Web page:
[29]  If no section 14(3) presumption applies and the exceptions in section 14(4) do not apply, which is the case at hand, section 14(2) lists various factors that may be relevant in determining whether disclosure of the personal information at issue would constitute an unjustified invasion of personal privacy. [9] In order to find that disclosure does not constitute an unjustified invasion of personal privacy, one or more factors and/or circumstances favouring disclosure in section 14(2) must be present. In the absence of such a finding, the exception in section 14(1) (f) is not established and the mandatory section 14(1)  exemption applies. [10]

[30]  The city submits that the factors in sections 14(2)(e) and (h), which weigh in favour of non-disclosure, apply to the personal information that remains at issue. These sections state,

14(2) A head, in determining whether a disclosure of personal information constitutes an unjustified invasion of personal privacy, shall consider all the relevant circumstances, including whether,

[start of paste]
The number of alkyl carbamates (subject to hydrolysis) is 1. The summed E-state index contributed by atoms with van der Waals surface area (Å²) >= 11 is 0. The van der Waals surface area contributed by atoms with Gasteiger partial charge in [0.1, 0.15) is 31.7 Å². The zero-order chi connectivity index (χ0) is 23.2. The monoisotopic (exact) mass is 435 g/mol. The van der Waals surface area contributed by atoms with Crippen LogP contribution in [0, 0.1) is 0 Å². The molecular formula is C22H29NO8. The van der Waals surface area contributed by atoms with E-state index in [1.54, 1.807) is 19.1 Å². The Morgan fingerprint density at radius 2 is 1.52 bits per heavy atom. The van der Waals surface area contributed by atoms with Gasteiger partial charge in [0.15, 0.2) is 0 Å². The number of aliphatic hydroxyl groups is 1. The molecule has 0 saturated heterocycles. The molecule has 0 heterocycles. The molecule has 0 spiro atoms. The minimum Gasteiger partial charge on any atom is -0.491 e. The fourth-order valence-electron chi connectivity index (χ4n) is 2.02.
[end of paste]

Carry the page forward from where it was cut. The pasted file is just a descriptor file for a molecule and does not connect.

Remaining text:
(e) the individual to whom the information relates will be exposed unfairly to pecuniary or other harm;

(h) the disclosure may unfairly damage the reputation of any person referred to in the record.

The city submits that releasing the lists of itemized calls may expose individuals to harm, as some of the numbers could include residential or personal phone numbers of other councillors’ or private individuals. The city submits there is likely an overlap between personal and business contexts with regard to the phone numbers on the call lists and it is not possible to distinguish these contexts.

[31]  With regard to section 14(2)(h), the city submits that the individuals whose numbers appear in the itemized call lists supplied their contact information to the city in confidence. The city submits that any exposure to unwanted use of their information due to exposure through their contact with the mayor would be unfair to those individuals.